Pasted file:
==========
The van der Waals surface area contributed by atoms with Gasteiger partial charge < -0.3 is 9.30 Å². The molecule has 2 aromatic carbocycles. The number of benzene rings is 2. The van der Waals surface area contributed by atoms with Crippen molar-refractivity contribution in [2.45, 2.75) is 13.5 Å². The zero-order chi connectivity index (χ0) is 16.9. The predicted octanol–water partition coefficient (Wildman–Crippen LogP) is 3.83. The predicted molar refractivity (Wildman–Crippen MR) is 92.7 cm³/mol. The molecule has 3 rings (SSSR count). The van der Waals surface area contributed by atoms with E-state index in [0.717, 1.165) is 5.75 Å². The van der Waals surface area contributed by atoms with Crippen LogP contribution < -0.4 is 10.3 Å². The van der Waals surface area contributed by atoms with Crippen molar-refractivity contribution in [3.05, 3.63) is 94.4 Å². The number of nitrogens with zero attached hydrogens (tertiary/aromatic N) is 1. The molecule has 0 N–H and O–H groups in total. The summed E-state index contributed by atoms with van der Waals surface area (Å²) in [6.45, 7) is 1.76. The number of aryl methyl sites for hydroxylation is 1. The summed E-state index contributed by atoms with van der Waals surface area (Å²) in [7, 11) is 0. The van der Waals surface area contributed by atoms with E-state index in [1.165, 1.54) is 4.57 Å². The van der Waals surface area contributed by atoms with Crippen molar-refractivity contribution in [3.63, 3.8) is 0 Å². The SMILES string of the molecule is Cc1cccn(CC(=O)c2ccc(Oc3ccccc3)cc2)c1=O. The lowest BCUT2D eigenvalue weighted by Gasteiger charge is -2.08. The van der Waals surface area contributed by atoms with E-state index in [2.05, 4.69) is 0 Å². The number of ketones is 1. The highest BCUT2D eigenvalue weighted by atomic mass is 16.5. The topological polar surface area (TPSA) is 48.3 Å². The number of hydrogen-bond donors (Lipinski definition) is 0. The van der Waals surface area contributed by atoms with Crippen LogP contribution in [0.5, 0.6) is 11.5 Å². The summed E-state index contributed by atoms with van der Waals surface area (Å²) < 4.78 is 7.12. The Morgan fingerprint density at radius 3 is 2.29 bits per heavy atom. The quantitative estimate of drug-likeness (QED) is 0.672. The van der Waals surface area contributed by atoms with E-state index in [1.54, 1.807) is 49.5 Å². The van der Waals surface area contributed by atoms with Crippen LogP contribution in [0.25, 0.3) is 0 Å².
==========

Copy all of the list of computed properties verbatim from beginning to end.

The van der Waals surface area contributed by atoms with Gasteiger partial charge < -0.3 is 9.30 Å². The molecule has 2 aromatic carbocycles. The number of benzene rings is 2. The van der Waals surface area contributed by atoms with Crippen molar-refractivity contribution in [2.45, 2.75) is 13.5 Å². The zero-order chi connectivity index (χ0) is 16.9. The predicted octanol–water partition coefficient (Wildman–Crippen LogP) is 3.83. The predicted molar refractivity (Wildman–Crippen MR) is 92.7 cm³/mol. The molecule has 3 rings (SSSR count). The van der Waals surface area contributed by atoms with E-state index in [0.717, 1.165) is 5.75 Å². The van der Waals surface area contributed by atoms with Crippen LogP contribution < -0.4 is 10.3 Å². The van der Waals surface area contributed by atoms with Crippen molar-refractivity contribution in [3.05, 3.63) is 94.4 Å². The number of nitrogens with zero attached hydrogens (tertiary/aromatic N) is 1. The molecule has 0 N–H and O–H groups in total. The summed E-state index contributed by atoms with van der Waals surface area (Å²) in [6.45, 7) is 1.76. The number of aryl methyl sites for hydroxylation is 1. The summed E-state index contributed by atoms with van der Waals surface area (Å²) in [7, 11) is 0. The van der Waals surface area contributed by atoms with E-state index in [1.165, 1.54) is 4.57 Å². The van der Waals surface area contributed by atoms with Crippen molar-refractivity contribution in [3.63, 3.8) is 0 Å². The SMILES string of the molecule is Cc1cccn(CC(=O)c2ccc(Oc3ccccc3)cc2)c1=O. The lowest BCUT2D eigenvalue weighted by Gasteiger charge is -2.08. The van der Waals surface area contributed by atoms with E-state index in [2.05, 4.69) is 0 Å². The number of ketones is 1. The highest BCUT2D eigenvalue weighted by atomic mass is 16.5. The topological polar surface area (TPSA) is 48.3 Å². The number of hydrogen-bond donors (Lipinski definition) is 0. The van der Waals surface area contributed by atoms with Crippen LogP contribution in [0.5, 0.6) is 11.5 Å². The summed E-state index contributed by atoms with van der Waals surface area (Å²) < 4.78 is 7.12. The Morgan fingerprint density at radius 3 is 2.29 bits per heavy atom. The quantitative estimate of drug-likeness (QED) is 0.672. The van der Waals surface area contributed by atoms with E-state index in [1.54, 1.807) is 49.5 Å². The van der Waals surface area contributed by atoms with Crippen LogP contribution in [0.25, 0.3) is 0 Å².